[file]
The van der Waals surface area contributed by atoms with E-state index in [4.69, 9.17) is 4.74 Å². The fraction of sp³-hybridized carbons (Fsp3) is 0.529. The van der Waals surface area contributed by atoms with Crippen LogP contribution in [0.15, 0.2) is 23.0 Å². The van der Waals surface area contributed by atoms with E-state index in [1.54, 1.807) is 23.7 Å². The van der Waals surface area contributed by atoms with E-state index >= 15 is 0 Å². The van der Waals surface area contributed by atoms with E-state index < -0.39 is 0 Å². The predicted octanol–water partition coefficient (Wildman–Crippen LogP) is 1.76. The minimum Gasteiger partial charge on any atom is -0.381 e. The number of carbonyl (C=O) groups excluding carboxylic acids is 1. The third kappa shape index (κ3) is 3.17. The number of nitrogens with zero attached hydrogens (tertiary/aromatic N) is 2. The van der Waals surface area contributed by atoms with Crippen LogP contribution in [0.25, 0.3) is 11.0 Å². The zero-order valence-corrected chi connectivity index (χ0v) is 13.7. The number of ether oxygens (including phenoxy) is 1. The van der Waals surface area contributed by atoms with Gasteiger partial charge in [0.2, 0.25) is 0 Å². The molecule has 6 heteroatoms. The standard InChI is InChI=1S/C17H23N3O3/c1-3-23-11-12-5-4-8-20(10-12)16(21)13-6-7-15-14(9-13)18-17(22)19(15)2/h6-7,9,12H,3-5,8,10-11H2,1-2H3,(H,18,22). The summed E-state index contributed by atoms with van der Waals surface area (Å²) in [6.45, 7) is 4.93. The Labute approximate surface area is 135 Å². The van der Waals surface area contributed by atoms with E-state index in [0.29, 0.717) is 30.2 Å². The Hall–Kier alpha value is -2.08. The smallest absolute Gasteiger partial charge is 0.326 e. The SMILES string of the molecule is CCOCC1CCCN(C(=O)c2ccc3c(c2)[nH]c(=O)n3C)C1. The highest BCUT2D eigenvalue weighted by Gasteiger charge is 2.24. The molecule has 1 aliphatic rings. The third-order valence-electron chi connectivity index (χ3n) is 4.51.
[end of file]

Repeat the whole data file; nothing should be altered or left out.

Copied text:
The van der Waals surface area contributed by atoms with E-state index in [4.69, 9.17) is 4.74 Å². The fraction of sp³-hybridized carbons (Fsp3) is 0.529. The van der Waals surface area contributed by atoms with Crippen LogP contribution in [0.15, 0.2) is 23.0 Å². The van der Waals surface area contributed by atoms with E-state index in [1.54, 1.807) is 23.7 Å². The van der Waals surface area contributed by atoms with E-state index >= 15 is 0 Å². The van der Waals surface area contributed by atoms with E-state index < -0.39 is 0 Å². The predicted octanol–water partition coefficient (Wildman–Crippen LogP) is 1.76. The minimum Gasteiger partial charge on any atom is -0.381 e. The number of carbonyl (C=O) groups excluding carboxylic acids is 1. The third kappa shape index (κ3) is 3.17. The number of nitrogens with zero attached hydrogens (tertiary/aromatic N) is 2. The van der Waals surface area contributed by atoms with Crippen LogP contribution in [0.25, 0.3) is 11.0 Å². The zero-order valence-corrected chi connectivity index (χ0v) is 13.7. The number of ether oxygens (including phenoxy) is 1. The van der Waals surface area contributed by atoms with Gasteiger partial charge in [0.2, 0.25) is 0 Å². The molecule has 6 heteroatoms. The standard InChI is InChI=1S/C17H23N3O3/c1-3-23-11-12-5-4-8-20(10-12)16(21)13-6-7-15-14(9-13)18-17(22)19(15)2/h6-7,9,12H,3-5,8,10-11H2,1-2H3,(H,18,22). The summed E-state index contributed by atoms with van der Waals surface area (Å²) in [6.45, 7) is 4.93. The Labute approximate surface area is 135 Å². The van der Waals surface area contributed by atoms with E-state index in [0.29, 0.717) is 30.2 Å². The Hall–Kier alpha value is -2.08. The smallest absolute Gasteiger partial charge is 0.326 e. The SMILES string of the molecule is CCOCC1CCCN(C(=O)c2ccc3c(c2)[nH]c(=O)n3C)C1. The highest BCUT2D eigenvalue weighted by Gasteiger charge is 2.24. The molecule has 1 aliphatic rings. The third-order valence-electron chi connectivity index (χ3n) is 4.51.